A love of the land has always run deep in the veins of 18-year-old Olivia Grant.
The Cloughjordan, Co. Tipperary native hails from a family where farming is a major long-standing tradition spanning five generations.
There are currently three generations working on the beef enterprise: Olivia, her father, Kenneth, grandfather, Dick, and younger brother, Alastair.
Her mother, Gillian, and younger sister, Alison, also give a helping hand when required.
The Grants keep a large variety of breeds including Charolais and Limousins, but they also purchase Belgian Blues, Angus, Herefords, British Friesians, Simmentals, Aubracs and Shorthorns.
At peak time, the family could have in the region of 700-800 stock on their enterprise, however, numbers fluctuate, as cattle are purchased and slaughtered regularly.
In spring, they purchase 350+ stores in local marts, while in summer, autumn, and winter, cattle in the 450kg plus weight bracket are bought.
“All cattle on our farm are fattened and are mainly grass-fed. All cattle are finished in sheds before slaughter,” she explained to Catherina Cunnane, editor of That’s Farming.
In winter, fatteners are fed a mix of barley, maize meal, soya hulls, maze distillers, bread, straw, general farm minerals, while store cattle’s diet consists of barley, maize meal, soya hulls, maize distillers, bread, straw, minerals and silage.
“Spring barley is grown on the farm – the barley produced is used for feeding and the straw produced is used for both bedding cattle and feeding. “
“For me, the most enjoyable aspect of farming is the fact that I get to work with family as I think we make a pretty good team.”
“I found trying to balance farming and sixth-year challenging because I needed to study and complete schoolwork.”
“There was often the temptation to go outside and work on the farm which I’m sure many students who live on a farm can relate to,” she added.
The 18-year-old is also the face behind the popular Tiktok account, @grantxolivia.
She describes the nature of her content as mainly agriculture- related with a comedic aspect with a view to being relatable to young farmers.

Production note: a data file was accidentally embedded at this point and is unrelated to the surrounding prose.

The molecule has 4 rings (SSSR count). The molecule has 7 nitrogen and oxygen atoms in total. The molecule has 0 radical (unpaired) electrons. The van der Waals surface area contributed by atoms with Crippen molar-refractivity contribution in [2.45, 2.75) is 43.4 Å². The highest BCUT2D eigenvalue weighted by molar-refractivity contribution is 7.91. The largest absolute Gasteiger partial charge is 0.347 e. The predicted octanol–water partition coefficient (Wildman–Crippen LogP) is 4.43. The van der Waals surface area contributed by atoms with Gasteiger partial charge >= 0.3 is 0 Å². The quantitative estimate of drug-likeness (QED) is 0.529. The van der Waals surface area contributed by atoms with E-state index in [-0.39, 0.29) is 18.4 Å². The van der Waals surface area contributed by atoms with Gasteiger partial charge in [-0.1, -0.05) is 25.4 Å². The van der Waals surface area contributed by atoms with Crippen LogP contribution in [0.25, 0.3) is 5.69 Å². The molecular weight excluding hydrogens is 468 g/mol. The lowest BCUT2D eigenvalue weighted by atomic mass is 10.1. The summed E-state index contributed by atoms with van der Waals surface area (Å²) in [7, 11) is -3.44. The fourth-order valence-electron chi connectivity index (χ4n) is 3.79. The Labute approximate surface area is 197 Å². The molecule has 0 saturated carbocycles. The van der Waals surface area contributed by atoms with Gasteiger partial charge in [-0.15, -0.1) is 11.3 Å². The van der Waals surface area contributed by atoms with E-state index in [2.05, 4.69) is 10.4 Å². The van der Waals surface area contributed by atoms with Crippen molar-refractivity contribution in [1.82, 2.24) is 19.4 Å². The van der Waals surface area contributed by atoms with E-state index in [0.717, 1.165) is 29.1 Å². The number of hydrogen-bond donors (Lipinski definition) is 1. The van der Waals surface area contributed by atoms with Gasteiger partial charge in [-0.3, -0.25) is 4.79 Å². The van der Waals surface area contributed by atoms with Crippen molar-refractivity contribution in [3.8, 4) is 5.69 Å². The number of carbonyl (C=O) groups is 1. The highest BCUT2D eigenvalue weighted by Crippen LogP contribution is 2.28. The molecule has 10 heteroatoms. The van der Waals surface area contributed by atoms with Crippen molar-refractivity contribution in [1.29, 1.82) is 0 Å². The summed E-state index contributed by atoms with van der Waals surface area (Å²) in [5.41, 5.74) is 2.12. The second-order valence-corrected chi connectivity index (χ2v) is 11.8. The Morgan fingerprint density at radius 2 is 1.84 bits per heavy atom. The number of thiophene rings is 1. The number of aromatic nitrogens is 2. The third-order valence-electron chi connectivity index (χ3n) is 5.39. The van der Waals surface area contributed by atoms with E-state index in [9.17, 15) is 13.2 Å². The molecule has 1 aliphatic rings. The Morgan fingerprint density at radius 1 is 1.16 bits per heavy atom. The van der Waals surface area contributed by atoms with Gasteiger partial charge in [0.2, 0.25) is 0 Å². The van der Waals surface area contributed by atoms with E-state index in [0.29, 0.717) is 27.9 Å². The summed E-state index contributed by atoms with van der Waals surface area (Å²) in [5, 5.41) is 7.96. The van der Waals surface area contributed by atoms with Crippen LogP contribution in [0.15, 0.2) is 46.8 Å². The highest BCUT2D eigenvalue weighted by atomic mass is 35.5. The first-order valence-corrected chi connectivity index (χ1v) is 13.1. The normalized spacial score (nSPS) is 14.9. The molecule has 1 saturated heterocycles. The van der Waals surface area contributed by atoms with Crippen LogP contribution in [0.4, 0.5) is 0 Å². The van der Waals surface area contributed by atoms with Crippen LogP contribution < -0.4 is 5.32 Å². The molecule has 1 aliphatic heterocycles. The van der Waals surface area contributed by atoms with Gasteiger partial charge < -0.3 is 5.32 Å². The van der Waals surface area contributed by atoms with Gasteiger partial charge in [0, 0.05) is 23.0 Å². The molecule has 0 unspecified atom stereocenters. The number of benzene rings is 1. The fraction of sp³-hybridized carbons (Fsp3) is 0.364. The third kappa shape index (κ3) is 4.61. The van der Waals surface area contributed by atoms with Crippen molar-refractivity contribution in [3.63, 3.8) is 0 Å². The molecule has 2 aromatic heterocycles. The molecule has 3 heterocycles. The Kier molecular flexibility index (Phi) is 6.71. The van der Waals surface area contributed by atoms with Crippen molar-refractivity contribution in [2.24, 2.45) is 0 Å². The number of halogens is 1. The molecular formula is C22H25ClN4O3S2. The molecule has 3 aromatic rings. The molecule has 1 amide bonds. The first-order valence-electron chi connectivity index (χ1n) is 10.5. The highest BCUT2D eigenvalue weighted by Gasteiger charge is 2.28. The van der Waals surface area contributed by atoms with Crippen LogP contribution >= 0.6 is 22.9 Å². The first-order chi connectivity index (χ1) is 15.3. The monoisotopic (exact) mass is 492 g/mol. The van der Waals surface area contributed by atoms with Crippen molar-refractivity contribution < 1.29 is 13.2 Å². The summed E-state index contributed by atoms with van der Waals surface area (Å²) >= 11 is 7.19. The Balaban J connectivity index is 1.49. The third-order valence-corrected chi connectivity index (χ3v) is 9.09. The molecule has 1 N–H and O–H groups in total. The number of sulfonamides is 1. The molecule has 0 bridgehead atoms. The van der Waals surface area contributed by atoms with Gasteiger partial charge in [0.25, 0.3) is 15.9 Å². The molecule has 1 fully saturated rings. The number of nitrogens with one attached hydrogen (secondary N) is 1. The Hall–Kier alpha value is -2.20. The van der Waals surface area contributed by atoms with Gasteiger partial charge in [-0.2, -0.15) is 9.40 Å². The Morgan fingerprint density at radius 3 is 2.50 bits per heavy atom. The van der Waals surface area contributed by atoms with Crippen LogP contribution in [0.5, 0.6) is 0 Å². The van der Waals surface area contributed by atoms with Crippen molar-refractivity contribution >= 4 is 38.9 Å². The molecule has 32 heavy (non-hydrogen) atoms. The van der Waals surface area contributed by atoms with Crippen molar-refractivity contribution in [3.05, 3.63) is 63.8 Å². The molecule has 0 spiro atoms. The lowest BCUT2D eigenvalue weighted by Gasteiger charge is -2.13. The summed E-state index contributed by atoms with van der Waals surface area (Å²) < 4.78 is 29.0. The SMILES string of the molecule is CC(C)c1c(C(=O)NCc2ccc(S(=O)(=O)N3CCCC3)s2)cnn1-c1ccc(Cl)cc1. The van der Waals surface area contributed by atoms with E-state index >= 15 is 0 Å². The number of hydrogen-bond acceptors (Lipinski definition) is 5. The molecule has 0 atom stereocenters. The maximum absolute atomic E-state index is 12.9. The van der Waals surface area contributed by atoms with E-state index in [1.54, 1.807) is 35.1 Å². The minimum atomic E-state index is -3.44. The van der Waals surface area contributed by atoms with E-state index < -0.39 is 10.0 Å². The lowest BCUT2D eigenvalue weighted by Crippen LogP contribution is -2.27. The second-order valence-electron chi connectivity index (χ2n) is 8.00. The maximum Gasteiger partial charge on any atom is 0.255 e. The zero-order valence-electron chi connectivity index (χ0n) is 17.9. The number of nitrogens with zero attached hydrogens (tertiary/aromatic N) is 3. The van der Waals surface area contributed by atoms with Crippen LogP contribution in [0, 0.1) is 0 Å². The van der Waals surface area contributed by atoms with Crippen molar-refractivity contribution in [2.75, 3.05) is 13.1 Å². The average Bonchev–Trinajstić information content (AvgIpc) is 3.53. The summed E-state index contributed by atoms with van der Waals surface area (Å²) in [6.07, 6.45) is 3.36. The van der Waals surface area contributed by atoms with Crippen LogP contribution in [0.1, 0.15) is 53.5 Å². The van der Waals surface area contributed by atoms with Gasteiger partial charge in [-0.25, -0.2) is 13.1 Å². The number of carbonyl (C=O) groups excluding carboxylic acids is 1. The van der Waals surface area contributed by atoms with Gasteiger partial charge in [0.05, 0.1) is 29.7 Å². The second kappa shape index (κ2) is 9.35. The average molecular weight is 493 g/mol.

As of late, the Tipperary native has been sharing more clips of on-farm activities such as s first-cut silage which was harvested recently.
“I try to stick to regular posts, two or three-times-a-week. Believe it or not, my most successful video to date is not farming-related, which is surprising considering I have very few videos that aren’t farming-related.”
“The video was actually about comedy duo, The 2 Johnnies, and received over 13,000 hits.”
“It can be a struggle to come up with new content ideas as I like to try and keep my content fresh and original but also like to keep up-to-date with the Tiktok trends, sometimes giving them an agri twist.”
Olivia has grown her account over the past year by continuing to post regularly. “I am posting content which hopefully people find relatable and enjoy watching as I enjoy making it.”
Women in ag
Grant is of the opinion that social media is powerful in highlighting the role of women in agriculture. “There are many incredible women in ag sharing their journey on the likes of Instagram.”
“For the most part, I am treated the same as my male counterparts. I do think women in agriculture are finally starting to get the recognition they deserve.”
“People like Anna Truesdale and Louise Crowley have really put women in ag on the map and continue to inspire me and many other young women to pursue a career in agriculture.”
“I think women should consider a career in agriculture as you are always learning, no two days are the same – especially when working on a farm which keeps the job interesting.”
Looking forward to the future, Olivia, who has just finished her second-level studies, has her sights set on a career in the agri-business field.
She intends to study this discipline at third-level, if she secures sufficient CAO points.
“The advice I’d give to younger people who are considering a career in agriculture is to stay learning and aiming towards your goal, don’t be afraid to ask questions or for help as that shows that you are interested and eager to learn.”
“I am always learning something new and expanding my knowledge in agriculture,” Grant concluded.
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